Russell Martin was hitting .293 with six home runs at the end of April. Since the first of May, he was hitting .190 with three homers, two doubles and 12 RBI in 36 games. Martin entered tonight’s game as easily the coldest player in an otherwise red-hot Yankees lineup.
“The good thing about Russ is that he can go 0-for-30 and you’d never know it,” A.J. Burnett said. “He cares more about harnessing us and taking care of us (pitchers). The homers and the hits will come.”
A big hit came tonight. Martin’s three-run homer was a game-changer, a go-ahead shot to left field that was his first extra-base hit in 68 at-bats.
“As long as we’re winning, it doesn’t bother me as much,” Martin said. “If we were losing more, it would probably affect me more. I go out there and my main focus is on calling a good game whether I’m doing it with the bat or not.”
Through that first month, Martin’s impact on this team was easy to notice. There were numbers and highlights to prove it. He was the new guy, and he was hammering the ball. These past two months, Martin’s impact has been behind the plate and in the clubhouse. The players seem to respond to him, a more soft-spoken version of Nick Swisher. I wrote a few days ago that, while being around this team, Martin’s felt like an all-star, no matter what the numbers have suggested.
It’s also worth remembering that Martin has dealt with toe and back injuries. He’s also been run over at the plate, and he’s been knocked in the head by a back swing. Joe Girardi said he thought the toe bothered Martin quite a bit, and Martin said he’s only recently started to feel like himself at the plate. But even through this slump, he’s had an impact. With a brand new pitching staff, he’s developed immediate relationships, and he’s not let offensive struggles affect his defensive approach.
“You wouldn’t know if he didn’t get another hit the rest of the month because he cares so much about us,” Burnett said. “That’s his main priority… When you meet between home and the mound and the catcher’s got this voice where you know it’s coming from his heart, it makes you believe in that pitch. It’s fun to work with him.”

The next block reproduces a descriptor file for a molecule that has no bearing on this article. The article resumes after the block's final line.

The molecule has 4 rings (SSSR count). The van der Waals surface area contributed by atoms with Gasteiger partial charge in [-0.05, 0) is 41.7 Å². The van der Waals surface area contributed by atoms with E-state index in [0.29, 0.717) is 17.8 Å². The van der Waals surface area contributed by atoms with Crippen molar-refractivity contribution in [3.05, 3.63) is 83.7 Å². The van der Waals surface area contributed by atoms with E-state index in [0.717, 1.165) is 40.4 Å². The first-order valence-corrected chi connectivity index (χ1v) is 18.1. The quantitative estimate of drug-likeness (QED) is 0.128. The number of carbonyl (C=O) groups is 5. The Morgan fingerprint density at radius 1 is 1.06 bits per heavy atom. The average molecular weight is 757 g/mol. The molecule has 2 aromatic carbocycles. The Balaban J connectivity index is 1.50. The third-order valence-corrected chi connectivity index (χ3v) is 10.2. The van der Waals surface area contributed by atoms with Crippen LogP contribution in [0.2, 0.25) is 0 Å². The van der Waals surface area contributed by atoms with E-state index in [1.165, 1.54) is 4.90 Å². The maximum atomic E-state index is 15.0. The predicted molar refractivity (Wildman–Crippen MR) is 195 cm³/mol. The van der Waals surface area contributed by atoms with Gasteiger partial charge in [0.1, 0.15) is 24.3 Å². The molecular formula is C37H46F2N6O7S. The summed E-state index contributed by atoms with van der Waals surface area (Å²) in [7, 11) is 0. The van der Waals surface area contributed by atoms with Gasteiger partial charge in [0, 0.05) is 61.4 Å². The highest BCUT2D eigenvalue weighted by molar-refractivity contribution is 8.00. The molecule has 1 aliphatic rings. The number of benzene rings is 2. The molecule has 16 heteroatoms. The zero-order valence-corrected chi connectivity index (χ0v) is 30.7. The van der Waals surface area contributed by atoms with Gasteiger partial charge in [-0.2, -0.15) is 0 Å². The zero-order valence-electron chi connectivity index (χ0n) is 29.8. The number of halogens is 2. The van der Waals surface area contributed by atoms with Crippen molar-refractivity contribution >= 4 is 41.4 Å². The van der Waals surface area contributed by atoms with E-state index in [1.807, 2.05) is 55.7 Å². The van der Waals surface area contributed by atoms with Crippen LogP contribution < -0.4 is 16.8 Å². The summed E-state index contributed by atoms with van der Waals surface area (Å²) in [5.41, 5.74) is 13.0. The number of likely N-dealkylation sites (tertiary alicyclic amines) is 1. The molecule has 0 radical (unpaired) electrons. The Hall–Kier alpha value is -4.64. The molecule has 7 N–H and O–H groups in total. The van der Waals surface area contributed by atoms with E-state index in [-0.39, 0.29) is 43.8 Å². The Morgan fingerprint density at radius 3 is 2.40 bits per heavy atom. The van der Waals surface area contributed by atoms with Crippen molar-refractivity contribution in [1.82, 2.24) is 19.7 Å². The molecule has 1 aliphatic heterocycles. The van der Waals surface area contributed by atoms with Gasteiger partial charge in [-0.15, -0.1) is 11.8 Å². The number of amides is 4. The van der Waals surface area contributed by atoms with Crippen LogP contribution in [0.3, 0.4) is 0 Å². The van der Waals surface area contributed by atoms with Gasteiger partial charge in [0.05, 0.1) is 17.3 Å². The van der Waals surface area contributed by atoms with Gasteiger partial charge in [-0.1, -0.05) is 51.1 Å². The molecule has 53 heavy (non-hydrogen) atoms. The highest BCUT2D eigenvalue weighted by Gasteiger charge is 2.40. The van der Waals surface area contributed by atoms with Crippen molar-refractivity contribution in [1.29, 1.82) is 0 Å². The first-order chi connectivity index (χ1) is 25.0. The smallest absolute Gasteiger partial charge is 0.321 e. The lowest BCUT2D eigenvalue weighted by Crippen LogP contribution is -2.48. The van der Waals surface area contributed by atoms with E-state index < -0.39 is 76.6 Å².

• In case you missed it, here’s a quick summary of the pregame injury updates: Brian Cashman said there’s a “good likelihood” that Bartolo Colon will start on Saturday, he said Phil Hughes’ stuff is ready for the big leagues but the Yankees have to decide whether to stretch him out further, and Cashman said it’s possible Derek Jeter will begin a rehab assignment on Saturday and return during next week’s Cleveland series.
• When Sergio Mitre was designated for assignment, I texted two of my writer friends and predicted he’d be with the Yankees by the weekend. Burnett said he and CC Sabathia had a similar conversation in the dugout yesterday, saying they wouldn’t be surprised if the Yankees found a way to get Mitre back in the bullpen. “Just shows you what we think of him,” Burnett said. “We believe in him.”
• Girardi said he expects Mitre to serve a long relief role similar to last year. He’ll be available on Thursday.
• Burnett got some help from his defense tonight — including a nice running catch by Curtis Granderson and a nice stop by Eduardo Nunez — and he took advantage for a strong seven-inning start that ended with a standing ovation. “I threw some changeups in counts tonight that were big pitches and I got some double plays,” Burnett said. “In the past, it would have been fastball, fastball, fastball.”
• I’d never thought of this, but Burnett mentioned it after the game: Before coming to New York, Burnett never played for a team that always packed a stadium like the Yankees, so he never really experienced this sort of standing ovation until he got to New York. “I get goose bumps right now thinking about it,” he said.
• Burnett’s night ended on Nunez’s 10th error of the season, but Burnett made sure to talk to his shortstop before walking off the mound. “He was kind of the last one to come to the mound, and I was like, are you going to smile or what?” Burnett said. “You can’t forget the play he made earlier… He can play behind me any time.”
• Another escape act for Robertson, who struck out two of the four batters he faced. His ERA is down to 1.11.
• Speaking of the bullpen, Mariano Rivera got his 21st save. He’s converted 26 consecutive interleague save chances at home, dating back to June 14, 2001. He hasn’t allowed a run in those games. He’s struck out 32.
• Jorge Posada’s sixth-inning home run was the eighth time a play was reviewed at Yankee Stadium, including the postseason. I twa sthe second call reversed via replay. “I saw that the ball hit something out there above the wall,” Posada said.
• For the second night in a row, the Yankees won despite being outhit.
• Martin homered on an 0-2 pitch for the second time in his career. His 68 at-bats without an extra-base hit was a career-long stretch. That’s according to Elias. I didn’t know that off the top of my head.
• Joba Chamberlain was back with the team tonight. He came to town to have his stitches removed.
• Former Yankees reliever Luis Vizcaino has been suspended 50 games for testing positive for a performance-enhancing substance.
• I’m sure I’ll mention it again, but I’m going to host a chat at noon on Friday leading into this weekend’s Subway Series. Stop by!
Associated Press photos